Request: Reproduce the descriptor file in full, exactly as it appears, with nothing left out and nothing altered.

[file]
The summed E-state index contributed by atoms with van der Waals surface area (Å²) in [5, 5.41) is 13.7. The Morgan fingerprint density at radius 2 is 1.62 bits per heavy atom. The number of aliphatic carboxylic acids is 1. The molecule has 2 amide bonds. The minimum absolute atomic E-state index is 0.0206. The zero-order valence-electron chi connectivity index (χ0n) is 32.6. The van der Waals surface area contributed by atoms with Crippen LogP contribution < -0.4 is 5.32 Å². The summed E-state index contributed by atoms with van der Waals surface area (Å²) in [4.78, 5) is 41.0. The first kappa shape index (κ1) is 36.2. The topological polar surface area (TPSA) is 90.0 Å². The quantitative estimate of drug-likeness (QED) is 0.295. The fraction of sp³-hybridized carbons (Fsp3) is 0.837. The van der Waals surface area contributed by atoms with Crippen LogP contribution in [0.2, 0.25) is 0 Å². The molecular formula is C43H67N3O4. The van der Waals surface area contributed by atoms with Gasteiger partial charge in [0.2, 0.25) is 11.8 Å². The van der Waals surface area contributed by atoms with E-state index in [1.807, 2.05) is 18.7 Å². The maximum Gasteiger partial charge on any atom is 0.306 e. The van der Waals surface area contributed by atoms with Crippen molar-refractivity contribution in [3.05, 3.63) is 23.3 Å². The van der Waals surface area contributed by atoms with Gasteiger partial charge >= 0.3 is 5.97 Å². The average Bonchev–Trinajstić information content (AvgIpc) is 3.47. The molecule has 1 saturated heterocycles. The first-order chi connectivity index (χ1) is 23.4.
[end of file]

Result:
The summed E-state index contributed by atoms with van der Waals surface area (Å²) in [5, 5.41) is 13.7. The Morgan fingerprint density at radius 2 is 1.62 bits per heavy atom. The number of aliphatic carboxylic acids is 1. The molecule has 2 amide bonds. The minimum absolute atomic E-state index is 0.0206. The zero-order valence-electron chi connectivity index (χ0n) is 32.6. The van der Waals surface area contributed by atoms with Crippen LogP contribution < -0.4 is 5.32 Å². The summed E-state index contributed by atoms with van der Waals surface area (Å²) in [4.78, 5) is 41.0. The first kappa shape index (κ1) is 36.2. The topological polar surface area (TPSA) is 90.0 Å². The quantitative estimate of drug-likeness (QED) is 0.295. The fraction of sp³-hybridized carbons (Fsp3) is 0.837. The van der Waals surface area contributed by atoms with Crippen LogP contribution in [0.2, 0.25) is 0 Å². The molecular formula is C43H67N3O4. The van der Waals surface area contributed by atoms with Gasteiger partial charge in [0.2, 0.25) is 11.8 Å². The van der Waals surface area contributed by atoms with E-state index in [1.807, 2.05) is 18.7 Å². The maximum Gasteiger partial charge on any atom is 0.306 e. The van der Waals surface area contributed by atoms with Crippen molar-refractivity contribution in [3.05, 3.63) is 23.3 Å². The van der Waals surface area contributed by atoms with Gasteiger partial charge >= 0.3 is 5.97 Å². The average Bonchev–Trinajstić information content (AvgIpc) is 3.47. The molecule has 1 saturated heterocycles. The first-order chi connectivity index (χ1) is 23.4.